In the blink of an eye, the night sky is forever changed when, with a great explosion, the moon is blasted into a permanent crescent. Confronting the governments of the world, a yellow tentacled monster boasts that it was the one responsible for the catastrophe, and in a year's time, it will do the same to Earth. Zooming around at Mach 20, the creature makes a peculiar demand: a teaching position at the prestigious Kunugigaoka Junior High School. Desperate to keep the creature in one place, the government agrees, and so the students of Class 3-E find themselves faced with an impossible task—assassinate the creature responsible for destroying the moon.
Although the fate of the world now rests on their shoulders, the class has more personal issues to deal with. Trapped at the bottom of Kunugigaoka's hierarchical education system, they face harsh discrimination from both teachers and students alike. Defeatism abound, they don't believe themselves capable of success in daily life, let alone against a monster that surpasses the abilities of any human. But as the enigmatic creature—whom they dub Koro-sensei—educates them in both assassination and academia, the children slowly find the courage to rise up and take aim at their target: the greatest teacher the world has ever seen.
Ansatsu Kyoushitsu ranked 1st in the 2014 Kono Manga ga Sugoi! ranking in the male readers category, was named by Nippon Shuppan Hanbai as the best work of 2013 on the list "Book of the Year," and was nominated for the 2013 Manga Taishou Award, ranking 6th place, and the 19th Tezuka Osamu Annual Prize in 2015. The series has sold over 20 million copies as of 2016.
A VOMIC version was broadcast in Sakiyomi Jan Bang! from January to June 2013; the series has received a fanbook, databook, spin-off manga, and an illustrated English language guidebook called Koro-tan; and a live-action film of the series was released in Japan on March 21, 2015, which opened at number 1 on the box office; a second film was released on March 25, 2016.
The series has been published in English as Assassination Classroom by VIZ Media under the Shonen Jump Advanced imprint since December 2, 2014; in Italian by Panini Comics under the Planet Manga imprint since May 10, 2014; in Portuguese since July 2014 by Panini Comics and in Spanish by Panini Comics since October 2014.
Truly the best manga ever created.This is by far the most enjoyable manga of all time. If you are a school student, this series has got to be the most relatable for your time. If you are not a school student, then you may be able to relive your moments as a school student. The length of the manga is appropriate to the complex storyline that in encompasses. It is really a nice way to enjoy the introduction of characters and see how they are developed before moving on to the core elements of the plot.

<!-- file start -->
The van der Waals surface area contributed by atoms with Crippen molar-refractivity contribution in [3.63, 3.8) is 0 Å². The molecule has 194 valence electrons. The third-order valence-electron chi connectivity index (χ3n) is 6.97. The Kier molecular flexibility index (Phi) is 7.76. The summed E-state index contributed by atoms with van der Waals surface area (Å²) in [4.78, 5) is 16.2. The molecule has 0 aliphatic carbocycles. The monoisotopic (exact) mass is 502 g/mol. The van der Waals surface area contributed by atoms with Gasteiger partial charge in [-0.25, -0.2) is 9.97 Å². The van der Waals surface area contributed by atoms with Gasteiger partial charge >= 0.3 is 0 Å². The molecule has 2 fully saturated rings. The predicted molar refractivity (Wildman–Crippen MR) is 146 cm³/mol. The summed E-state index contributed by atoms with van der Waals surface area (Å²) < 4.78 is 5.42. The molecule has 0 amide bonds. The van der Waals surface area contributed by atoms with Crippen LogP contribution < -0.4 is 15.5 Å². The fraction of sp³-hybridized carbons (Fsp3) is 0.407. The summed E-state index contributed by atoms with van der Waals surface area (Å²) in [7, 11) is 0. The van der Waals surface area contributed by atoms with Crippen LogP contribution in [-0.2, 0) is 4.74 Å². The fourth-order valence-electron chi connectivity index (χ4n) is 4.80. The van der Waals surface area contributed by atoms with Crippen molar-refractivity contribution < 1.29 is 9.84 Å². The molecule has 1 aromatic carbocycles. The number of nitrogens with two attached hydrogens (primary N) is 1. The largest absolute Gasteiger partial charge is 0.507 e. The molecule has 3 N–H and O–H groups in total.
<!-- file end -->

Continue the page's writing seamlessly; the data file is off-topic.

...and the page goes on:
The story is amazing. As I have said earlier,
it is about a school, with a slight twist of assassination. The story may seem out of this world initially, with the concept of assassination within a classroom setting preposterous. However, the assassination does not get in the way of the values that lie therein, which strike me deeper than any other manga. Being a student in Singapore, the pressure of school is immense, with the concept of "The Survival Of The Fittest", which is exactly what this series tackles, surprisingly. On top of that, there is an element of strategy; the way you should think in order to outsmart somebody stronger than you. What could be better than all that packed nicely into one comedic comic? Hence, despite the initial plot twist about assassination, which itself is quite appropriate, the plot is nothing more than a school setting with core values that will touch your heart. This is certainly one you will never forget.
I declare myself an expert in art after reading Bakuman and so the following could be accepted fairly well. Personally, I feel that the art matches perfectly to the joyful times of school, and so it is still pretty enjoyable. Also, I am sure that the art is good enough for its time period. Characters are drawn well enough and the action scenes are beautifully created; it is quite clear, and you can feel the actions running through the panels. Hence, the art manages to balance out the serious moments and the hilarious moments.
Interesting character developments as you get to know the characters a lot more, along with the current position that they are facing. Over the course of the manga, you will discover that there is more to it than just assassination, but being a class, united. With the characters in place, the manga tackles issues such as teacher-student relationships, student-peer relationships, and to a lesser extent family relationships. As the class is a big one, it would naturally be true if not all the characters get enough showtime, and that is perfectly fine. By focusing on two of the class members and having the rest as actively supporting them, you can feel that it is exactly like a classroom setting.
I have thoroughly enjoyed this manga, being a student myself. Each chapter covers something new that adds an interesting twist, keeping you engaged with it all the way. With the values taught in this show, as well as the continuously funny scenes which never bore me out, this has got to be the best manga ever created.